Midtown News Center

Look Back: Midtown ATL’s Inaugural Cohort of Artists in Residence Leave Their Mark

As their residencies end, Heart of the Arts program participants reflect on time working in Midtown.

Published: 09/01/22

Heart of the Arts Studio Resident Jamaal Barber leads a printmaking workshop at CODA during a Mix-It-Up Midtown networking event.

BY ELLIE HENSLEY

The first year of Midtown Alliance’s Heart of the Arts Studio Residency Program is wrapping up. And the district has benefited in countless ways, bringing art, people and place closer together. 

For the past year, we’ve watched our inaugural cohort of six visual artists expand their practices, create art to share within the district and hold community workshops and exhibitions to inspire the community. 

As they begin to move out of their studios and the application period for our 2023-24 Studio Residents opens, we asked them to look back on milestones from the past year and what they learned in Midtown, as well as what’s next for them. Read more below.

 

A Growing Experience: Connecting with the Midtown Community

The six artists moved into their studios last fall and wasted no time in getting to work on new projects.


Mixed media artist Lillian Blades sorts tiles to create colorful assemblages.

“Having a clean white space with great lighting and high ceilings dedicated to my hanging art installations has helped me to prepare for an upcoming art exhibition,” said Lillian Blades, who creates mixed-media assemblages. “I was able to gather and sort hundreds of pieces into color and size order for a filing system I created to help me find components I compose to be wired together.” 

Blades was one of three artists, along with Dr. Bojana Ginn and Patricia Hernandez, whose studio space was located in Portman Holdings’ Crum and Forster building. 

“To me, a year is short to expand my mission,” said Hernandez, a muralist and painter. “Midtown Alliance came at the right time when the pandemic didn’t allow me to get better opportunities as a female artist and mother.”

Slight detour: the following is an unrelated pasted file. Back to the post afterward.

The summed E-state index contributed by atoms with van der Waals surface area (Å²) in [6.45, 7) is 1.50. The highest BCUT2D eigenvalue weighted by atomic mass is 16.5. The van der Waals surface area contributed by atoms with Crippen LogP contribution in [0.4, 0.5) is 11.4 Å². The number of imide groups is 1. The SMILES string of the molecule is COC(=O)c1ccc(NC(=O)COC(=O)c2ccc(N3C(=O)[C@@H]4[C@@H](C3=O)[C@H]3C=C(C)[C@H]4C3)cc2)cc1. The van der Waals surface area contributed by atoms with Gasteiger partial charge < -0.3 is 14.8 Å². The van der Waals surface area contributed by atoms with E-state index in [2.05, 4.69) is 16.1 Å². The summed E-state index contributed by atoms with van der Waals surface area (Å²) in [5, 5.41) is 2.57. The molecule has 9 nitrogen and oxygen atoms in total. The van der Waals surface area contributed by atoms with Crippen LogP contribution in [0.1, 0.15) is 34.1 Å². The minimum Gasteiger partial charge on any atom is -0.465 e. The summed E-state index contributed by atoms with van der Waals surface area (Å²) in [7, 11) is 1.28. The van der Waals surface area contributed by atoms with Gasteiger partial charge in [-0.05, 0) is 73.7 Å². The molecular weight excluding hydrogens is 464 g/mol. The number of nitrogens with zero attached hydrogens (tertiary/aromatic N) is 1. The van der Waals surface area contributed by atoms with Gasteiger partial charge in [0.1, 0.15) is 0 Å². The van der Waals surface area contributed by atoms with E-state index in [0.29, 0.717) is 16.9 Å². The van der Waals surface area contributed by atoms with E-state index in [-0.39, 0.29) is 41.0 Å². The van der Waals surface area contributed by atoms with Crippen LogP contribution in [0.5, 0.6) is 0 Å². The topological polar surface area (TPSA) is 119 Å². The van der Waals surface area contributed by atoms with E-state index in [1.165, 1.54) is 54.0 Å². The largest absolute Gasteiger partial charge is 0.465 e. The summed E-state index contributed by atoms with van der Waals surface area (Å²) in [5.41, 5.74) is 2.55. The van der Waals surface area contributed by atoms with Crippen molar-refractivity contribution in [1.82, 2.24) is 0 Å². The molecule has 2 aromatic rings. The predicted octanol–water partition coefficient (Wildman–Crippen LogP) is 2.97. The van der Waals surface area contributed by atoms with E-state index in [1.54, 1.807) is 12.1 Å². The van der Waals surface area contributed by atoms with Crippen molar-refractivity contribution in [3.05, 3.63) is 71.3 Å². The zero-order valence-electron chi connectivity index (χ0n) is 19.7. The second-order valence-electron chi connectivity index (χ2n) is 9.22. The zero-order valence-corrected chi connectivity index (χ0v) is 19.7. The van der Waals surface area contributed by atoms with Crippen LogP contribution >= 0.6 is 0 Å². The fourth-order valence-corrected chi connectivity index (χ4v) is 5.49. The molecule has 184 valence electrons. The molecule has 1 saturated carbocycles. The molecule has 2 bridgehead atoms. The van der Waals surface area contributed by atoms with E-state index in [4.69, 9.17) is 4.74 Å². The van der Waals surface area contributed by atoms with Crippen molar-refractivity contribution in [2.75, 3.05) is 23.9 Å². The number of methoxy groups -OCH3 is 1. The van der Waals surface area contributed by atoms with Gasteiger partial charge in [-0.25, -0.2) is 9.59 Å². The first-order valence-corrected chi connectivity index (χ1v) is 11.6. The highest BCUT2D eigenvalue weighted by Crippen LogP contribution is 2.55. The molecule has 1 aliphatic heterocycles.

Ginn, an interdisciplinary artist whose work combines art, science and technology, said she held numerous open studios and completed art commissions as a result of the residency. Jamaal Barber, a printmaker and painter, also held a workshop this year at a Mix-It-Up Midtown networking event on top of the CODA building. 

“The Midtown studio really gave me a way to connect with the community in Midtown,” said Barber, whose studio was at DataBank on the CODA campus. “The location was great for people to come by and see what I was doing, and it served as a place to have conversations with all types of people.” 

“One of the best things you can do for a person is expose them to a new way of life,” said muralist George F. Baker III. “Just by exposing them to new images, you permanently expand their own vision of possibilities.” 


A Milestone Year

For several of the artists, one of the biggest benefits of the program was the opportunities it generated to connect with Midtown-based institutions, curators, arts professionals, potential clients and collectors. 

Others focused on developing a new practice. Williams, who previously had been focused more on printmaking and woodcuts, was able to branch into mural painting — including her recently completed “On the Strip” mural at 10th Street Park.

Jasmine Nicole Williams works on a woodcut in her studio at the Atlanta History Center Midtown campus.

Baker also was commissioned by Midtown Alliance to paint a mural during his residency, and it is his largest one yet. “Follow the Flow” on AT&T’s Central Office Building doubles as abstract wayfinding signage to the Midtown MARTA Station next door.